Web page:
UBC Faculty Research and Publications

A non-invasive, 3D, dynamic MRI method for measuring muscle moment arms in vivo : demonstration in the human ankle joint and Achilles tendon Clarke, E.C.; Martin, J.H.; d'Entremont, Agnes Germaine; Pandy, M.G.; Wilson, David R.; Herbert, R.D.

Abstract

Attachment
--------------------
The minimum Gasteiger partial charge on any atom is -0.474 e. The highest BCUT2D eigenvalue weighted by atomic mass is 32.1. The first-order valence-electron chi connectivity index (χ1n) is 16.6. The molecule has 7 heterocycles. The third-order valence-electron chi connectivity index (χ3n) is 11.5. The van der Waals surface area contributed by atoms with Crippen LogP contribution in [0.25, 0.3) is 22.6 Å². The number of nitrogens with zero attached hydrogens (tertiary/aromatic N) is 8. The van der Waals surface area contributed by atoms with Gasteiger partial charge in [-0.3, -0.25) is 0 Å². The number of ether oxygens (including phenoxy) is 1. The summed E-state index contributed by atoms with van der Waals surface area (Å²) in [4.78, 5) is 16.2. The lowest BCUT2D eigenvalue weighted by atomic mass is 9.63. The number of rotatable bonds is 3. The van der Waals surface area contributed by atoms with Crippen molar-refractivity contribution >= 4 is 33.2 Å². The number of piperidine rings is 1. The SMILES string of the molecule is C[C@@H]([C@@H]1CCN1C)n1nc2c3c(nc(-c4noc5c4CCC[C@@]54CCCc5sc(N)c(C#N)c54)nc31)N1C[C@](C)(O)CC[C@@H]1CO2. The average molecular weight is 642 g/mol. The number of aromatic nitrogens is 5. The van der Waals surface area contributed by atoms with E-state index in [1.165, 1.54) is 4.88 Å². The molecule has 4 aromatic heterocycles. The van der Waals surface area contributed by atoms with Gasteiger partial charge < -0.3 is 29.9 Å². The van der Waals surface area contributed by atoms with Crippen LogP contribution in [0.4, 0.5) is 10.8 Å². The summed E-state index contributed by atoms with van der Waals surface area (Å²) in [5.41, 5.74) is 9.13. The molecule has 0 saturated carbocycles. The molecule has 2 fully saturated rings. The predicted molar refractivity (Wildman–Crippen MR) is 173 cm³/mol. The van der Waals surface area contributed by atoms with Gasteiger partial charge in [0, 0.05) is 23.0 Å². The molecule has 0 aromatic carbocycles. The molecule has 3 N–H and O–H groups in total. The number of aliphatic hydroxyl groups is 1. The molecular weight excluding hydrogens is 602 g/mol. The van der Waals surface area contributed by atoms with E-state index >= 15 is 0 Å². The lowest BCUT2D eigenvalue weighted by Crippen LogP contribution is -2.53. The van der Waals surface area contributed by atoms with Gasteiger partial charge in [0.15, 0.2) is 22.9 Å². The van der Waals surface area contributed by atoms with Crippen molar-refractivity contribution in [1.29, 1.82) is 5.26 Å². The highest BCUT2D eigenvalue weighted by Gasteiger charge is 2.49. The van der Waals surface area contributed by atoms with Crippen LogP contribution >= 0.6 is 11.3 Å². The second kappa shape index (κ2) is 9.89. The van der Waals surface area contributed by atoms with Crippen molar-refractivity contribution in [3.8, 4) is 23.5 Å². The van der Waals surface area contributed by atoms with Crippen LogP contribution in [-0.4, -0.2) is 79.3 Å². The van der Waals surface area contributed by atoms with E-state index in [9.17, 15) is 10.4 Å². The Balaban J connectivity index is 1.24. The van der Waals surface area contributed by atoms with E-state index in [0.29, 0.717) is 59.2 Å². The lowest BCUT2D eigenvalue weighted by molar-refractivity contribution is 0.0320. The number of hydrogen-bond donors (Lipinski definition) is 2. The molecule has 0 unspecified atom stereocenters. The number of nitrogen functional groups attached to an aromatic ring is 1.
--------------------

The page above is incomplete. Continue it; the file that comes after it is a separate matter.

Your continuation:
Muscle moment arms are used widely in biomechanical analyses. Often they are measured in 2D or at a series of static joint positions. In the present study we demonstrate a simple MRI method for measuring muscle moment arms dynamically in 3D from a single range-of-motion cycle. We demonstrate this method in the Achilles tendon for comparison with other methods, and validate the method using a custom apparatus. The method involves registration of high-resolution joint geometry from MRI scans of the stationary joint with low-resolution geometries from ultrafast MRI scans of the slowly moving joint. Tibio-talar helical axes and 3D Achilles tendon moment arms were calculated throughout passive rotation for 10 adult subjects, and compared with recently published data. A simple validation was conducted by comparing MRI measurements with direct physical measurements made on a phantom. The moment arms measured using our method and others were similar and there was good agreement between physical measurements (mean 41.0 mm) and MRI measurements (mean 42.6 mm) made on the phantom. This new method can accurately measure muscle moment arms from a single range-of-motion cycle without the need to control rotation rate or gate the scanning. Supplementary data includes custom software to assist implementation.

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